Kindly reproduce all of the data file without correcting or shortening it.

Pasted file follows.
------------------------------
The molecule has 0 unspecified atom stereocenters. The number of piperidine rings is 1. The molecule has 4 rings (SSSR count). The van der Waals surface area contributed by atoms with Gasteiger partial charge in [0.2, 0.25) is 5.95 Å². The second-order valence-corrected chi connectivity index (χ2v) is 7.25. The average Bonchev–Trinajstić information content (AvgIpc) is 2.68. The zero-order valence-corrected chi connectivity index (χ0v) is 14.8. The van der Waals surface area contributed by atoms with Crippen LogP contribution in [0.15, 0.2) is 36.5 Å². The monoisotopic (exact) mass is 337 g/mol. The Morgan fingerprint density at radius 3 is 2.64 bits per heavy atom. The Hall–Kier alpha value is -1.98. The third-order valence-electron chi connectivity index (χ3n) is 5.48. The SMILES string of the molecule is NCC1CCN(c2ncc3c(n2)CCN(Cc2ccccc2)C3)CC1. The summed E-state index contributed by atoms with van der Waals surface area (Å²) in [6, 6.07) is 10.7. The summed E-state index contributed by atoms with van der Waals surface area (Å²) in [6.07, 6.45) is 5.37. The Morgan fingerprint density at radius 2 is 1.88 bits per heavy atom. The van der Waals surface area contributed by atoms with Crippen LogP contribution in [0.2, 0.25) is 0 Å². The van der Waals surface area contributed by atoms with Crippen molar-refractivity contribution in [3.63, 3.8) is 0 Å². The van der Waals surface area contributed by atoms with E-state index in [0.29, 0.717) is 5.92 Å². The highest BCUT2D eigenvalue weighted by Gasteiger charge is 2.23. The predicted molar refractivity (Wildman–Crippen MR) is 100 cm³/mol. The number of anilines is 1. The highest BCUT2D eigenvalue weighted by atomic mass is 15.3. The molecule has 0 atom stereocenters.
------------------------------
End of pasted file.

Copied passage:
The molecule has 0 unspecified atom stereocenters. The number of piperidine rings is 1. The molecule has 4 rings (SSSR count). The van der Waals surface area contributed by atoms with Gasteiger partial charge in [0.2, 0.25) is 5.95 Å². The second-order valence-corrected chi connectivity index (χ2v) is 7.25. The average Bonchev–Trinajstić information content (AvgIpc) is 2.68. The zero-order valence-corrected chi connectivity index (χ0v) is 14.8. The van der Waals surface area contributed by atoms with Crippen LogP contribution in [0.15, 0.2) is 36.5 Å². The monoisotopic (exact) mass is 337 g/mol. The Morgan fingerprint density at radius 3 is 2.64 bits per heavy atom. The Hall–Kier alpha value is -1.98. The third-order valence-electron chi connectivity index (χ3n) is 5.48. The SMILES string of the molecule is NCC1CCN(c2ncc3c(n2)CCN(Cc2ccccc2)C3)CC1. The summed E-state index contributed by atoms with van der Waals surface area (Å²) in [6, 6.07) is 10.7. The summed E-state index contributed by atoms with van der Waals surface area (Å²) in [6.07, 6.45) is 5.37. The Morgan fingerprint density at radius 2 is 1.88 bits per heavy atom. The van der Waals surface area contributed by atoms with Crippen LogP contribution in [0.2, 0.25) is 0 Å². The van der Waals surface area contributed by atoms with Crippen molar-refractivity contribution in [3.63, 3.8) is 0 Å². The van der Waals surface area contributed by atoms with E-state index in [0.29, 0.717) is 5.92 Å². The highest BCUT2D eigenvalue weighted by Gasteiger charge is 2.23. The predicted molar refractivity (Wildman–Crippen MR) is 100 cm³/mol. The number of anilines is 1. The highest BCUT2D eigenvalue weighted by atomic mass is 15.3. The molecule has 0 atom stereocenters.